In the first quarter of 2015, the financial world lost an icon. Dr. Thomas Stanley, the New York Times best-selling author of The Millionaire Next Door (and several other books on the behavior of wealthy Americans), died in car accident on February 28.
Dr. Stanley spent much of his career researching the behaviors of the wealthy, and what he learned in his research became the basis of a roadmap for aspiring wealth builders and financial advisors alike.
The underlying theme of Dr. Stanley’s work is that the large majority of millionaires are not who we think they are; they don’t live in fancy houses, drive exotic cars or dress in fine suits. Instead, they are generally first-generation wealth builders who live modest lifestyles and are meticulous planners. Dr. Stanley writes, “Wealth is more often the result of a lifestyle of hard work, perseverance, planning, and most of all, self-discipline.”
So what’s the point of saving and amassing millions if you do not use it to shower yourself with gifts and nice things? Dr. Stanley’s research indicates that in fact, “Financially independent people are happier…” than those that spend their income to acquire signs of wealth rather than financial stability. What they find is that the comfort of being financially secure brings greater joy than luxury cars and extravagant travels.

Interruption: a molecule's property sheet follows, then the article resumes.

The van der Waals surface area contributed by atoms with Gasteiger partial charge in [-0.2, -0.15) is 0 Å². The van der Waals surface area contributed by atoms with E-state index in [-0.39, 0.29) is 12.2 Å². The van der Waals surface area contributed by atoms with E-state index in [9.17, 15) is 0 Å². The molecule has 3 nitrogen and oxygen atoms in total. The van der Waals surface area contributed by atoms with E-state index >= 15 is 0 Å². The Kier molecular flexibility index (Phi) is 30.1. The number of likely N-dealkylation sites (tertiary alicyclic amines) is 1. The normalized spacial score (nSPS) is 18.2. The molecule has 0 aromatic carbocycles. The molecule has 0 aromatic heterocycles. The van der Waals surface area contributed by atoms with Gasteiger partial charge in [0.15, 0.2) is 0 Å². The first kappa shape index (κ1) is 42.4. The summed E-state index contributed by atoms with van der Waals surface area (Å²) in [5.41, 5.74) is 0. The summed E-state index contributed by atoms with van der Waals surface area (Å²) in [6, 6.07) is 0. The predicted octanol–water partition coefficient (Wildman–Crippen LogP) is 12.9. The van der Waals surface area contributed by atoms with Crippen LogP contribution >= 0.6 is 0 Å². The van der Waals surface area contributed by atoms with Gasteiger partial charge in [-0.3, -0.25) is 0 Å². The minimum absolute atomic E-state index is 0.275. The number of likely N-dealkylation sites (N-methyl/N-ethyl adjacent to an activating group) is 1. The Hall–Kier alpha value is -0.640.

Considerations for Your Future
- Spend less than you earn
- Create a budget for spending and for saving
- Avoid buying status objects to “keep up with the Joneses”
- Invest your money smartly (like in a retirement plan)
- Understand that money and things do not buy happiness but financially independent individuals do have more peace of mind
I remember reading The Millionaire Next Door for the first time as a college sophomore. It clearly changed the way I think about personal finances, and it also had a profound impact on my career. I am thankful for the work of Dr. Thomas Stanley, and believe the greatest tribute I can offer is recommending that you too pick up a copy of his most popular book.